When a book lets you down....

Wingspan by Jeremy Hughes

"Set in America, England and Wales, Wingspan consists of two stories fifty years apart, of quest and discovery, secrets and mysteries, love and death, betrayal and fidelity.
In September 1943 an American Flying Fortress returning from a mission crashes in Wales. A farmer is first on the scene to discover that its crew of ten have all perished. When the police arrive, only nine bodies are recovered, and so the mystery of the pilot begins.
The pilot is stationed in Suffolk long enough to meet and marry Gail, and together they have a son. It is only when Gail dies just before the son’s fiftieth birthday that he feels able to search for the father he didn’t know. Discovering that his father died in Wales, the son sets out to find the crash site. It is the beginning of a physical and emotional journey which will change him fundamentally."

I have just finished reading this, and am a trifle perplexed. It is all the things the publisher Cillian Press says in the blurb. It is beautifully written. It is not onerously long and presented in good clear font. Reading was easy. But now I'm finished, I don't quite know what I've read.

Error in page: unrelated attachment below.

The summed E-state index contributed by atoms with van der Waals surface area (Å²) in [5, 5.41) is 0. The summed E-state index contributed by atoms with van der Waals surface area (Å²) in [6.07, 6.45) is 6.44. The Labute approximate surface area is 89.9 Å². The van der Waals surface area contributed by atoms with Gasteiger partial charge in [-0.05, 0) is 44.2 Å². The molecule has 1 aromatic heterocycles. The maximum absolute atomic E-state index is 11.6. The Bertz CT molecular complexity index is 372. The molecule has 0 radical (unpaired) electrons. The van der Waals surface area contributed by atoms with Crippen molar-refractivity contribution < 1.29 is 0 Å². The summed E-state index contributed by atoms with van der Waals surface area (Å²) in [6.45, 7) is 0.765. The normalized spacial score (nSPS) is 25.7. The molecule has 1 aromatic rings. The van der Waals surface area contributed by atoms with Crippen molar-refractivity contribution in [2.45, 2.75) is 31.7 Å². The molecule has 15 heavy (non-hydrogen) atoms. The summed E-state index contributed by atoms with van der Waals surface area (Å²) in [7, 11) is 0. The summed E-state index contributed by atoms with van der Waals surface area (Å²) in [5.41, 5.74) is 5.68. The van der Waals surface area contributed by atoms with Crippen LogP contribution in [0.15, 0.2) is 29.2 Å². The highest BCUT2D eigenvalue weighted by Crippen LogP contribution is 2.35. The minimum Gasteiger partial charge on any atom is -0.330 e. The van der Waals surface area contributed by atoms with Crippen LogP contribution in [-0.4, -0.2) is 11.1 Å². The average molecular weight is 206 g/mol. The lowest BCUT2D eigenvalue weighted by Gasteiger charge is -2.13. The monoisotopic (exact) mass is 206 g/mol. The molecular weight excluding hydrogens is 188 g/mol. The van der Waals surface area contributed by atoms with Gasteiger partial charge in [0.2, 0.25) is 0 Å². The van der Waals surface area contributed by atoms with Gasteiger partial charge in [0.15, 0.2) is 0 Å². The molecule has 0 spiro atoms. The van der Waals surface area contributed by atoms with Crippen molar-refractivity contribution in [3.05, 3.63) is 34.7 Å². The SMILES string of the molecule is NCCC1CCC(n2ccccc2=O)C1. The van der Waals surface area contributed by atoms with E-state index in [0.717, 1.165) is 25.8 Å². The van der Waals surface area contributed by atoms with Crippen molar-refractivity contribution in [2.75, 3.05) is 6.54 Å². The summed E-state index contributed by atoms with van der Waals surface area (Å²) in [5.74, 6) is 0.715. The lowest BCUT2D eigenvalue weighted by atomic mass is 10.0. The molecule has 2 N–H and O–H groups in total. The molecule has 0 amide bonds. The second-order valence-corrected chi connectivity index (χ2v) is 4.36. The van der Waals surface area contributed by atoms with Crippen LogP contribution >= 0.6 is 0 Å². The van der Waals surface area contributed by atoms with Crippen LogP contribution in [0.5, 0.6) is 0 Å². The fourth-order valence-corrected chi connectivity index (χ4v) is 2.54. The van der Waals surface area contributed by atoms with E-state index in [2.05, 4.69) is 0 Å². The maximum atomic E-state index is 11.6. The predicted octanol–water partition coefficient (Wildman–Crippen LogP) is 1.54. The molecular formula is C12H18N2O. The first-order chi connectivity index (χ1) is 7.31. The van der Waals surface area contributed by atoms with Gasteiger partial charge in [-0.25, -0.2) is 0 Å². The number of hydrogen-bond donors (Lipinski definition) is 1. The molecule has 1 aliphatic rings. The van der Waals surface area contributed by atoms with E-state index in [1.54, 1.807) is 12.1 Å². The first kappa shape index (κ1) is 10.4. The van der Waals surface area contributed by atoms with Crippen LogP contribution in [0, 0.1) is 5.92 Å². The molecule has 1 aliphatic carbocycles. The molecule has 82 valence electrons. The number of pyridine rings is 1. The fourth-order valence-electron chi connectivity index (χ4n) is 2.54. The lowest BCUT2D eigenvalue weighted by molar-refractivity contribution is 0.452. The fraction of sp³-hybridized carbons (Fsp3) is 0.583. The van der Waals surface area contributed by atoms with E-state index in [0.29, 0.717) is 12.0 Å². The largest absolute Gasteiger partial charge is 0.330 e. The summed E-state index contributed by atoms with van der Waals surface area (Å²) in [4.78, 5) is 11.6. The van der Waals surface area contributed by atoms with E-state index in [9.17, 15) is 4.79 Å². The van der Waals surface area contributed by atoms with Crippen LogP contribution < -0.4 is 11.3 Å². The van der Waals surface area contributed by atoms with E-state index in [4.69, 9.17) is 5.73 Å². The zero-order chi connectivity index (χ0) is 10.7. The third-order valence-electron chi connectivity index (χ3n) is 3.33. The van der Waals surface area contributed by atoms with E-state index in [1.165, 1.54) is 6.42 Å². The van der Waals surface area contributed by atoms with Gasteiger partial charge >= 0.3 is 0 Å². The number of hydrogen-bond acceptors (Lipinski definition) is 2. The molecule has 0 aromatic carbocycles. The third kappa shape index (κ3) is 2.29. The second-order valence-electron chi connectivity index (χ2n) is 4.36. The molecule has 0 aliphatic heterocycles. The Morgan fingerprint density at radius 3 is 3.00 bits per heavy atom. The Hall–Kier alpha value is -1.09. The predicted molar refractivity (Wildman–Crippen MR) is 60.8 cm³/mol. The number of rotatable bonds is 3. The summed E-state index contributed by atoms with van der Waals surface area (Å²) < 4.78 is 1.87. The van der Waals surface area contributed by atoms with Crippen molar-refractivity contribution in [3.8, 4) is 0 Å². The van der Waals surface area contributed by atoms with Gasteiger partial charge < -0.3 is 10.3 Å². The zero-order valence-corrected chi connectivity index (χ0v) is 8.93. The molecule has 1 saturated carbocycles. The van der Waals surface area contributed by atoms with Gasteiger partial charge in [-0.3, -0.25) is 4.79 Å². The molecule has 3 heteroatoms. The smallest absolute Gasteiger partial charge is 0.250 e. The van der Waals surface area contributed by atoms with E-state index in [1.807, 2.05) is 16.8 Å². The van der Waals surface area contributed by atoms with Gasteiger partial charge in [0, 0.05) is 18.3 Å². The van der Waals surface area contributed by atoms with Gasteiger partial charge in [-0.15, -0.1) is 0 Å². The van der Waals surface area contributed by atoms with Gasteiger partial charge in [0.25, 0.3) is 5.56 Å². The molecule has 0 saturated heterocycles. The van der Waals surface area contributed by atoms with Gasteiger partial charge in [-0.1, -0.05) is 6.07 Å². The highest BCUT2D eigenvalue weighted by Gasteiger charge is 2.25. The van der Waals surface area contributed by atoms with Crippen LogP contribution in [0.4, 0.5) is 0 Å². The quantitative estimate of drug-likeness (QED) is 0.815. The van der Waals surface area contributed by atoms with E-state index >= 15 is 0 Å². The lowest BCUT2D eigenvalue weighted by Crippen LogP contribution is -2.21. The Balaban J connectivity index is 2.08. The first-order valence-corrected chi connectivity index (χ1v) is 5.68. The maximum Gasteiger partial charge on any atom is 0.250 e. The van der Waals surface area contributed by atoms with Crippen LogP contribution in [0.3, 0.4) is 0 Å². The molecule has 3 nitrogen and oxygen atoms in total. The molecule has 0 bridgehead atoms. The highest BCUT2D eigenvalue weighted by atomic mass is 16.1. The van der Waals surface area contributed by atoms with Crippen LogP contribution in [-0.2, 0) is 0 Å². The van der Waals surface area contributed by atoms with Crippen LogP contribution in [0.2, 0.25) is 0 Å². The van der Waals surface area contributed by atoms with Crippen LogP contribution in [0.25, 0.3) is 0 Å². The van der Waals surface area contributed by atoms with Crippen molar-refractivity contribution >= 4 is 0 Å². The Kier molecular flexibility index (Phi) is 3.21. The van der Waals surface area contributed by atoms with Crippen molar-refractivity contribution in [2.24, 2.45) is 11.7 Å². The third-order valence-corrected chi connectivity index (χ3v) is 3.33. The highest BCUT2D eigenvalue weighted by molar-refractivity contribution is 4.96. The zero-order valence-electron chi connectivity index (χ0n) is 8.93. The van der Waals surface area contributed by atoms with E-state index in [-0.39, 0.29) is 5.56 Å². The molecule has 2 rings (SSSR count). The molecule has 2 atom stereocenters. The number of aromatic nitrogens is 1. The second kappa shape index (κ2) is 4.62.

It is two entwined stories, and I don't mind that. But I do mind not being able to tell, a lot of the time, which story I am reading. I spent time flicking backwards and forwards trying to discover which I I was reading, if you see what I mean.

I do mind that the two stories are told in scraps and patches, with a fifty year gap between the two. I mind that the central question, which made me pick up the book, is never answered. What happened to the missing airman? Was he ever there? Did he live on? Was he the odd figure on the skyline at the end of the book? What are all the letters from the police supposed to convey?

Perhaps it is all just two clever for me. I kept thinking I would get the hang of what it was all about, but sad to say, I did not. Maybe one day I'll try reading it again. Perhaps it will all become clear second time around.

Just to cheer myself up, here's a reminder of the beautiful Northumberland coast on Wednesday.


Jen Black said…

Margaret Scott Chrisawn commented on a link you shared.
Margaret wrote: "Those books, the ones that seem deliberately "vague" and convoluted, are often the ones that win literary prizes because the judges decide that anything that confuses the reading public at large must be wonderful."

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